Saturday, October 27, 2007

Remember the World Trade Center.

Not the least odd thing about this entire episode [9/11] is that it marked the only time in its twenty-five-year history when the World Trade Center got reverential reviews. At the time it was built, you never heard a good word for it, from architects or anyone else. In general New Yorkers decried it as an out-of-scale, monotonous monster, a giant exercise in featherbedding imposed on lower Manhattan by the then governor of New York, Nelson Rockefeller, who filled it with floor after floor of government offices. Nobody loved the thing until two planes hijacked by Arab fanatics made it compulsory for Americans to do so.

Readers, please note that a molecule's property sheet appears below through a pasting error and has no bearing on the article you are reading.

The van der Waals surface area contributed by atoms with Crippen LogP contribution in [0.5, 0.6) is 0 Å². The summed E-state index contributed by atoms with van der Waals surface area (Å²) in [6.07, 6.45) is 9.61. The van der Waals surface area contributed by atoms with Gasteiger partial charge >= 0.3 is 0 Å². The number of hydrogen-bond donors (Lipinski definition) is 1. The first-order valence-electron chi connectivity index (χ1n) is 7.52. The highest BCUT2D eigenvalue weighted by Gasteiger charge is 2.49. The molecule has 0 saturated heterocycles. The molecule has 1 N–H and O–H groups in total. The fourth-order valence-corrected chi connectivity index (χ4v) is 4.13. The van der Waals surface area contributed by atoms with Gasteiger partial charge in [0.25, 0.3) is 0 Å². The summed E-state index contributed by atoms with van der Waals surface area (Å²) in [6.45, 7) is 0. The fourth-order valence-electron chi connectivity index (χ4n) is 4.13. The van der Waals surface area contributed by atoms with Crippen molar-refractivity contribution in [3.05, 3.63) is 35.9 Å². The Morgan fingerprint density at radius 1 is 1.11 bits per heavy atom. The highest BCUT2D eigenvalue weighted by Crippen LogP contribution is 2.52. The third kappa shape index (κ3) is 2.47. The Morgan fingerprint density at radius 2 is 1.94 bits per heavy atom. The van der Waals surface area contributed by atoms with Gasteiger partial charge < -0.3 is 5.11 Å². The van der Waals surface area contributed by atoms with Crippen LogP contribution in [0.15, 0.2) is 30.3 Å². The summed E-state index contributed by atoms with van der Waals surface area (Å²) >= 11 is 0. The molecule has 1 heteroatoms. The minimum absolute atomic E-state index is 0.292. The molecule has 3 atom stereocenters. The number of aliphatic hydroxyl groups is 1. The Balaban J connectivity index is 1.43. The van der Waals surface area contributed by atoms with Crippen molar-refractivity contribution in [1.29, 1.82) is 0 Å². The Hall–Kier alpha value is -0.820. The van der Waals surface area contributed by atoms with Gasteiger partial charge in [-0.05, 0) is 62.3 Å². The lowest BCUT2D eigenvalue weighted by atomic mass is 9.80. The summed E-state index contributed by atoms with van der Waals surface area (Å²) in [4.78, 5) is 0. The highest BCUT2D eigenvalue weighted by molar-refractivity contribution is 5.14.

Robert Hughes, "Master Builders," The New York Review Of Books 46, 48 (Sep. 27, 2007) (a review of Martin Filler's Makers of Modern Architecture). But nobody loved the thing after 9/11, either -- they just mourned its absence.

Yes, that's how things are.
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